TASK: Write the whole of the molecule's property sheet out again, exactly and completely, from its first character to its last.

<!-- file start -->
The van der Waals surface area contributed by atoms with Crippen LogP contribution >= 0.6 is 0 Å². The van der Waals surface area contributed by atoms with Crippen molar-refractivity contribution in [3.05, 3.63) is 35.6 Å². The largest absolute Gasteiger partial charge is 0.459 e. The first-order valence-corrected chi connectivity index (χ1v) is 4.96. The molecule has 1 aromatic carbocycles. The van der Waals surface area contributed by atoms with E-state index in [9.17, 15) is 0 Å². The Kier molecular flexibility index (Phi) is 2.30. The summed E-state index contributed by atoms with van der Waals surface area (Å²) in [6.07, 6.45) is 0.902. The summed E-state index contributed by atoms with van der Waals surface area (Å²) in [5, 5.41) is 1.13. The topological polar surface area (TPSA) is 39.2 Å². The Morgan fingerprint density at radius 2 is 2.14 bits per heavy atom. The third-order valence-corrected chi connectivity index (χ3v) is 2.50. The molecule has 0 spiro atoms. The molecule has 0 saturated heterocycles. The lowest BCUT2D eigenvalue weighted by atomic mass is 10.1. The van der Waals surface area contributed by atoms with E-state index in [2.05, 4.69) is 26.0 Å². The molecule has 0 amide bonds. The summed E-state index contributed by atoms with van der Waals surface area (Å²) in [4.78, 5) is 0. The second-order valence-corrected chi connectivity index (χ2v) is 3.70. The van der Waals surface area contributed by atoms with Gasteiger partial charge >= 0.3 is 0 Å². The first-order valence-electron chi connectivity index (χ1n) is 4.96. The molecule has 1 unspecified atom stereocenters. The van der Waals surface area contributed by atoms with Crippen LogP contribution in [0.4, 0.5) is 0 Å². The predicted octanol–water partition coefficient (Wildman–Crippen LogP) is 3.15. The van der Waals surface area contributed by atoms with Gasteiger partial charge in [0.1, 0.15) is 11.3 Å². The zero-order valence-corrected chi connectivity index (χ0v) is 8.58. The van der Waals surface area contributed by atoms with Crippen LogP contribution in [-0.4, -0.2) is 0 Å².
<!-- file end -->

The van der Waals surface area contributed by atoms with Crippen LogP contribution >= 0.6 is 0 Å². The van der Waals surface area contributed by atoms with Crippen molar-refractivity contribution in [3.05, 3.63) is 35.6 Å². The largest absolute Gasteiger partial charge is 0.459 e. The first-order valence-corrected chi connectivity index (χ1v) is 4.96. The molecule has 1 aromatic carbocycles. The van der Waals surface area contributed by atoms with E-state index in [9.17, 15) is 0 Å². The Kier molecular flexibility index (Phi) is 2.30. The summed E-state index contributed by atoms with van der Waals surface area (Å²) in [6.07, 6.45) is 0.902. The summed E-state index contributed by atoms with van der Waals surface area (Å²) in [5, 5.41) is 1.13. The topological polar surface area (TPSA) is 39.2 Å². The Morgan fingerprint density at radius 2 is 2.14 bits per heavy atom. The third-order valence-corrected chi connectivity index (χ3v) is 2.50. The molecule has 0 spiro atoms. The molecule has 0 saturated heterocycles. The lowest BCUT2D eigenvalue weighted by atomic mass is 10.1. The van der Waals surface area contributed by atoms with E-state index in [2.05, 4.69) is 26.0 Å². The molecule has 0 amide bonds. The summed E-state index contributed by atoms with van der Waals surface area (Å²) in [4.78, 5) is 0. The second-order valence-corrected chi connectivity index (χ2v) is 3.70. The van der Waals surface area contributed by atoms with Gasteiger partial charge >= 0.3 is 0 Å². The first-order valence-electron chi connectivity index (χ1n) is 4.96. The molecule has 1 unspecified atom stereocenters. The van der Waals surface area contributed by atoms with Crippen LogP contribution in [0.4, 0.5) is 0 Å². The predicted octanol–water partition coefficient (Wildman–Crippen LogP) is 3.15. The van der Waals surface area contributed by atoms with Gasteiger partial charge in [0.1, 0.15) is 11.3 Å². The zero-order valence-corrected chi connectivity index (χ0v) is 8.58. The van der Waals surface area contributed by atoms with Crippen LogP contribution in [-0.4, -0.2) is 0 Å².